Turkey’s debt driven housing boom in June

Turkey’s house sales skyrocketed by 209.7% yoy in June 2020 and reached 190K. The breakdown shows Istanbul had the highest share with 15.2%, followed by Ankara and Izmir with respective  11.5% and 6.2%.  

The mortgaged house sales throughout Turkey boomed by 1,286.9% yoy and turned out as 101.5K as the share of mortgage sales increased to 53.4%.  Other house sales also scaled up by 63.8% yoy and reached 88.5K. 

First house sales showed an impressive 152.0% yoy spike to 58.6K accounting to 30.9% of all house sales in Turkey.  Second hand house sales jumped by 245% yoy to 131.4K.   

In the January-June period, Turkey’s home sales were up 23.5% to 624.8K while during the same term sales of mortgaged houses was 266.4K, rising by 221.4% yoy. 

House sales to foreigners droppped by 38.1% to 1.7K in June.

The secret: Lower the rates below inflation, fuel state loans, penalize the private banks

Treasury and Finance Minister Albayrak said low interest rates took effect and housing sales last month reached the historical high recorded in any June so far.

Turkish state-lenders lowered interest rates for housing loans in June — 0.64% for new houses and 0.74% for second-hand houses — and extended loan’s maturity up to 15 years.

Hence, housing loan demand has increased rapidly. The housing loan volume of banks had increased by TL10.2 bn in the whole of 2019, and this number reached a record of TL18.9 bn  in the three weeks of June 5-26.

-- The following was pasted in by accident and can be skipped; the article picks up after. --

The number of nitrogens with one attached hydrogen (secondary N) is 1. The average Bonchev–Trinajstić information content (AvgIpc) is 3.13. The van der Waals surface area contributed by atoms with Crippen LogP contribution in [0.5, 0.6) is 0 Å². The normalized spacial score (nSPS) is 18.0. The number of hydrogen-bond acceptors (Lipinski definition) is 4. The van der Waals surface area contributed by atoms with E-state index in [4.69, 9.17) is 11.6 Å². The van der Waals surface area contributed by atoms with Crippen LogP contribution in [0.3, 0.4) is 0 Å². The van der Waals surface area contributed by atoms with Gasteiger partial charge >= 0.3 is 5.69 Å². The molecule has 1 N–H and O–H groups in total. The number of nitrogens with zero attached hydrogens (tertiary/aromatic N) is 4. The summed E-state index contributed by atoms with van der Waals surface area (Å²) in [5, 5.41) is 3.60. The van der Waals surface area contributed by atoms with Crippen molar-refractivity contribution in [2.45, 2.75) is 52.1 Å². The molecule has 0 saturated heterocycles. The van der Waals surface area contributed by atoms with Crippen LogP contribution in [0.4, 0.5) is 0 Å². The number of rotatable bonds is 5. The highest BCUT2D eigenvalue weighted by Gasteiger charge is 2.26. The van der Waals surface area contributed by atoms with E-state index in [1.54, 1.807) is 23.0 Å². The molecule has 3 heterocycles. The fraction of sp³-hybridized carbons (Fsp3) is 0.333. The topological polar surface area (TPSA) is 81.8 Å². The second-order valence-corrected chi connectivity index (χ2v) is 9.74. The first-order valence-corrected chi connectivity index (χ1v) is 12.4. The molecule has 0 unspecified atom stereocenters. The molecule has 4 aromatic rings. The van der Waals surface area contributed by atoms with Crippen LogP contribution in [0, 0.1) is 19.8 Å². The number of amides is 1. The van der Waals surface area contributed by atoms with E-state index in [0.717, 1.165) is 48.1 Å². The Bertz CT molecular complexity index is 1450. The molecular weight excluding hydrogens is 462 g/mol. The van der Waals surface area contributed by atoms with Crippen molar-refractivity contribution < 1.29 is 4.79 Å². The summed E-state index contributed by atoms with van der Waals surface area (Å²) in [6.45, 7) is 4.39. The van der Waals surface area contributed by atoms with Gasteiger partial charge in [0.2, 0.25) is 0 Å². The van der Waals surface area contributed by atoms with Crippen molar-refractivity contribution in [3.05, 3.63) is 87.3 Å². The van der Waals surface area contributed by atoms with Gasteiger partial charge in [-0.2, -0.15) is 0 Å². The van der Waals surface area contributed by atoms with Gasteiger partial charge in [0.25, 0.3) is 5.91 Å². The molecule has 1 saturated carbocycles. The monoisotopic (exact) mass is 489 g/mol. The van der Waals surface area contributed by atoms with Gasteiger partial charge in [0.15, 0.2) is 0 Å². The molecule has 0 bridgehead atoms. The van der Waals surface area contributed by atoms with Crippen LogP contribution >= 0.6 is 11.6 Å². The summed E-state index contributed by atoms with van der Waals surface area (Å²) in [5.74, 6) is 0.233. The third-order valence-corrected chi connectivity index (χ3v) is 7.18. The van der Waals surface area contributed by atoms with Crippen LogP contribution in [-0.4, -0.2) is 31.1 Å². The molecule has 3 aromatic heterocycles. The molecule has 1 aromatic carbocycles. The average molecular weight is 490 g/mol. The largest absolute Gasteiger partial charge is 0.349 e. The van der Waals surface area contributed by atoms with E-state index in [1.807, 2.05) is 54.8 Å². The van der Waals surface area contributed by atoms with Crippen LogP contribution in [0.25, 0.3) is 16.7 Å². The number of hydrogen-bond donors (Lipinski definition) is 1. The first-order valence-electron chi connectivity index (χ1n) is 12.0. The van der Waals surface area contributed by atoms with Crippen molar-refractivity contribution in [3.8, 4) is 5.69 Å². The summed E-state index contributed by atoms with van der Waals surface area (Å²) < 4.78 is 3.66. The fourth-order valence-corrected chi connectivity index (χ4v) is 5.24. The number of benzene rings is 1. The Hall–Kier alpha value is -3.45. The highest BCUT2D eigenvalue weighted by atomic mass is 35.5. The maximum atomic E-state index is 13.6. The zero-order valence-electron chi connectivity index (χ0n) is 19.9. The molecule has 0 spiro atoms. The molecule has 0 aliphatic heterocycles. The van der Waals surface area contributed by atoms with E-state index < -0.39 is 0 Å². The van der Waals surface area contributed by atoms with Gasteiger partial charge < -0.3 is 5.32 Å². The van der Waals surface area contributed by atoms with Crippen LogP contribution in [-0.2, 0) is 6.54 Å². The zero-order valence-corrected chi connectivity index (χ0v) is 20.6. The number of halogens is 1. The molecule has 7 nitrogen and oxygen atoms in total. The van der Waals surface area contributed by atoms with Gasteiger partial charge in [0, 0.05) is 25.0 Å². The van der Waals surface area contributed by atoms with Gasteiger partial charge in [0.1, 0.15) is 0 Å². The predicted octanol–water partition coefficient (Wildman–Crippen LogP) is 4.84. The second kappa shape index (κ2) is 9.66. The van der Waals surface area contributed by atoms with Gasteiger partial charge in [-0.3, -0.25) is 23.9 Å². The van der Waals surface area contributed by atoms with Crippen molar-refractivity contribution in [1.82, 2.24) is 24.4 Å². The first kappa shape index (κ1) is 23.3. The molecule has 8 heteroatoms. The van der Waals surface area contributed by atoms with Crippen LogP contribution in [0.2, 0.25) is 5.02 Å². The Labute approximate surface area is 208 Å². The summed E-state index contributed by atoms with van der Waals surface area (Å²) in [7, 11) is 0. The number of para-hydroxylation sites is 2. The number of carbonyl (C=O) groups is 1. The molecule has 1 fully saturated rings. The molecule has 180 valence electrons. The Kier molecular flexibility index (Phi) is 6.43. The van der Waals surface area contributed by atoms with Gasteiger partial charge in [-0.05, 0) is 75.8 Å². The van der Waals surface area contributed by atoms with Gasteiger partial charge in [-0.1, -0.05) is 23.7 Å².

While 90% of the increase was through public banks, only the housing loan increase in the week of June 19-26 was TL8.2 bn. The housing loan volume, which increased by TL34.6bn in three years covering 2017, 2018 and 2019; reached TL32.2bn in the January 1-June 26 period of this year.

The government has been providing ease of credit for citizens which are mostly practiced by state banks.  The private banks that see dangers of extening higher volumes of loans are being penalized by the state.  That is on 9 July, BRSA (Turkish banking sector watchdog) decided to impose a total administrative fines of TL204.7mn on seven banks. In the BRSA statement, the complaints made by individual and commercial customers were shown as the reason for the penalty.

The situation of course poses higher risks for the banks during a time when COVID-19 related lockdowns are adding to unemployment and the future appears bleak along with CPI inflation in Turkey at 13% yoy.